Hanging on to a piece of Americana | Editorial
By KEVIN ENDEJAN
Issaquah Reporter Assistant editor
July 12, 2012 · Updated 4:12 PM
Not a summer has passed without at least one trip to my hometown.
Sure, I drop by and say “hi” to the family, but I also go with the intent of visiting one of America’s endangered species — the drive-in movie theater.
I’ll continue the tradition this weekend when I head to Oak Harbor’s Blue Fox. I just hope it’s not the last time.
As one of Washington’s six remaining outdoor theaters, the establishment is facing extinction in a few months if it doesn’t come up with $80,000 to upgrade to a digital projector. All theaters are required to make the change before January 2013, or they will be unable to show new films.
The high cost presents a challenge to anyone, but especially these family-run drive-ins, the other five of which are in Port Townsend, Port Orchard, Shelton, Auburn and Colville.
For those who’ve never been to a drive-in, it’s truly an unparalleled experience — especially on the rare warm Western Washington night.
My hometown theater charges just $6.50 for adults, or $1 for kids, for, get this, two first-run films. Good luck finding a single matinee price in the greater Seattle/Bellevue area anywhere close to that.
The prices are great, but until you’ve laid in the bed of a truck in the middle of a field, wrapped in blankets with the stars shining above you, well, you’ve never really watched a movie.
I’ve sat in the fancy recliner-chair theaters with waiters. They’re nice, but they don’t compare.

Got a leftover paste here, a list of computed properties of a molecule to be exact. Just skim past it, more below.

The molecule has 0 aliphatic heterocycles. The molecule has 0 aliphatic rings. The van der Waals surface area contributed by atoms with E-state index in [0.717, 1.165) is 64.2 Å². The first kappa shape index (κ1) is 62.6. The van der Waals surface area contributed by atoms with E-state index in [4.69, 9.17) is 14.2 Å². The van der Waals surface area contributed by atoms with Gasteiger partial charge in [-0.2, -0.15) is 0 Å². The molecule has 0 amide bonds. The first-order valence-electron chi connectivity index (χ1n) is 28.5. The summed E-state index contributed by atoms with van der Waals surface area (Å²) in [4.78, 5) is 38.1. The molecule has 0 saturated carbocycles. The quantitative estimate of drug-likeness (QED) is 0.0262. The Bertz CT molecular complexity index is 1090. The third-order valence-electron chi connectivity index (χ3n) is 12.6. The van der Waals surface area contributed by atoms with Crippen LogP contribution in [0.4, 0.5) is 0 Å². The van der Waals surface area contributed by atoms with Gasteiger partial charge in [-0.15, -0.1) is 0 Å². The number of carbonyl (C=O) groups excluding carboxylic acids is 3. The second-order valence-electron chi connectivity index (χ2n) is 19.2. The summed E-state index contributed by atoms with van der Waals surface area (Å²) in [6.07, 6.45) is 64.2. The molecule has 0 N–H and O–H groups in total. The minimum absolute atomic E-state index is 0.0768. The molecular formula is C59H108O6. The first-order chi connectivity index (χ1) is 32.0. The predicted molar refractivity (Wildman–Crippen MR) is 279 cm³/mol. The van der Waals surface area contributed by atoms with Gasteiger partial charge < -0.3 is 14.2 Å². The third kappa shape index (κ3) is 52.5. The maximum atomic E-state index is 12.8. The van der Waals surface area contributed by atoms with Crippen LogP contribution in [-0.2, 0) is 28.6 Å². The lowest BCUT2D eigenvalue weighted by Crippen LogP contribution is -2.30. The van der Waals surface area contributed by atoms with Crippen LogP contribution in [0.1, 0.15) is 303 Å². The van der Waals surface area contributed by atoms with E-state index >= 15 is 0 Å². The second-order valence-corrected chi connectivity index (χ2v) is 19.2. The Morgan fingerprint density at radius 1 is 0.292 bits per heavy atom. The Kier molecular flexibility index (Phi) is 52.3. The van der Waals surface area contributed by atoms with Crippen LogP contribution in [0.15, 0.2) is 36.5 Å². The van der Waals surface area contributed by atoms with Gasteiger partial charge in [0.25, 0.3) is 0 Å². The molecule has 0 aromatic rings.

Drive-ins also eliminate many of the headaches that come with traditional theaters. My personal favorite, nobody can come one minute before the movie starts and ask you to move over. If someone is being loud, you’d never know because everyone is blasting the exact same thing through their car stereos. As for the guy kicking your seat, well, that problem can be easily solved.
Drive-ins are truly a piece of Americana, but they’re on life-support. Numbers have dwindled from the thousands in the ‘50s and ‘60s to currently just 365 nationwide. A shame, but inevitable with the value of real estate.
For those who have never been, or haven’t been in years, I recommend a trip out of the city. Support these symbols of better times.
There might not be many left, but let’s hang on to the one’s we have.
Washington's remaining drive-in theaters
Auburn: Valley 6, www.valleydriveins.com
Colville: Auto Vue, no website
Oak Harbor: Blue Fox, www.bluefoxdrivein.com
Port Orchard: Rodeo Triplex, www.rodeodrivein.com
Port Townsend: Wheel In Motor Movie, www.ptwheelinmotormovie.com
Shelton: Skyline Drive-In, www.skylinedrive-in.com
Contact Issaquah Reporter Assistant editor Kevin Endejan at email@example.com or 425-391-0363, ext. 5054.